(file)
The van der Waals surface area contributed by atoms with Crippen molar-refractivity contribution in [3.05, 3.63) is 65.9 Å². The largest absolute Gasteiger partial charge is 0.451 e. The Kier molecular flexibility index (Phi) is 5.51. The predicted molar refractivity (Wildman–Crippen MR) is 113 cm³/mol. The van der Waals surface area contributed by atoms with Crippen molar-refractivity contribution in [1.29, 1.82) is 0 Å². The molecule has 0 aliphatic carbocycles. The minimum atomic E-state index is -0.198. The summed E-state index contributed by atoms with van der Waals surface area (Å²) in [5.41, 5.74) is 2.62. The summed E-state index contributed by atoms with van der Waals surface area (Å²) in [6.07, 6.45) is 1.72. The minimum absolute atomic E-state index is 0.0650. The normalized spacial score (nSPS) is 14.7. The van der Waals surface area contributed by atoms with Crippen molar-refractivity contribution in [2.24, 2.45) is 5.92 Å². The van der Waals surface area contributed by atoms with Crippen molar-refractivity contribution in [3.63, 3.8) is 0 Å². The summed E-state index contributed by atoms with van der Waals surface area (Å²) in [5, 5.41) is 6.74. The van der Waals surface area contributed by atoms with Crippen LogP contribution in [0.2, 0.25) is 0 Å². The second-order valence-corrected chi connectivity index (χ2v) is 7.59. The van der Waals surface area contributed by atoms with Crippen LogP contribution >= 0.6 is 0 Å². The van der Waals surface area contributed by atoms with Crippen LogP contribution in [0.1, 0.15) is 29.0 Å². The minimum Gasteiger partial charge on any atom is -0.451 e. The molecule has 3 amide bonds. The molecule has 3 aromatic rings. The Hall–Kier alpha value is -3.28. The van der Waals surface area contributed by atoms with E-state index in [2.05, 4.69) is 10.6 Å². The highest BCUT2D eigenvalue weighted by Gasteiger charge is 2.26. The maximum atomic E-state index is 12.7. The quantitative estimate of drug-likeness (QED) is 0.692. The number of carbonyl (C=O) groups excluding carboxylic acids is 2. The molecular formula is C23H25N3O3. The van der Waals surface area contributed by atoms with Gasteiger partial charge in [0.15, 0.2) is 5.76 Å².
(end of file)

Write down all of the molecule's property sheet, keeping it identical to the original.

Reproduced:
The van der Waals surface area contributed by atoms with Crippen molar-refractivity contribution in [3.05, 3.63) is 65.9 Å². The largest absolute Gasteiger partial charge is 0.451 e. The Kier molecular flexibility index (Phi) is 5.51. The predicted molar refractivity (Wildman–Crippen MR) is 113 cm³/mol. The van der Waals surface area contributed by atoms with Crippen molar-refractivity contribution in [1.29, 1.82) is 0 Å². The molecule has 0 aliphatic carbocycles. The minimum atomic E-state index is -0.198. The summed E-state index contributed by atoms with van der Waals surface area (Å²) in [5.41, 5.74) is 2.62. The summed E-state index contributed by atoms with van der Waals surface area (Å²) in [6.07, 6.45) is 1.72. The minimum absolute atomic E-state index is 0.0650. The normalized spacial score (nSPS) is 14.7. The van der Waals surface area contributed by atoms with Crippen molar-refractivity contribution in [2.24, 2.45) is 5.92 Å². The van der Waals surface area contributed by atoms with Crippen molar-refractivity contribution in [3.63, 3.8) is 0 Å². The summed E-state index contributed by atoms with van der Waals surface area (Å²) in [5, 5.41) is 6.74. The van der Waals surface area contributed by atoms with Crippen LogP contribution in [0.2, 0.25) is 0 Å². The second-order valence-corrected chi connectivity index (χ2v) is 7.59. The van der Waals surface area contributed by atoms with Crippen LogP contribution >= 0.6 is 0 Å². The van der Waals surface area contributed by atoms with Crippen LogP contribution in [0.1, 0.15) is 29.0 Å². The minimum Gasteiger partial charge on any atom is -0.451 e. The molecule has 3 amide bonds. The molecule has 3 aromatic rings. The Hall–Kier alpha value is -3.28. The van der Waals surface area contributed by atoms with E-state index in [2.05, 4.69) is 10.6 Å². The highest BCUT2D eigenvalue weighted by Gasteiger charge is 2.26. The maximum atomic E-state index is 12.7. The quantitative estimate of drug-likeness (QED) is 0.692. The number of carbonyl (C=O) groups excluding carboxylic acids is 2. The molecular formula is C23H25N3O3. The van der Waals surface area contributed by atoms with Gasteiger partial charge in [0.15, 0.2) is 5.76 Å².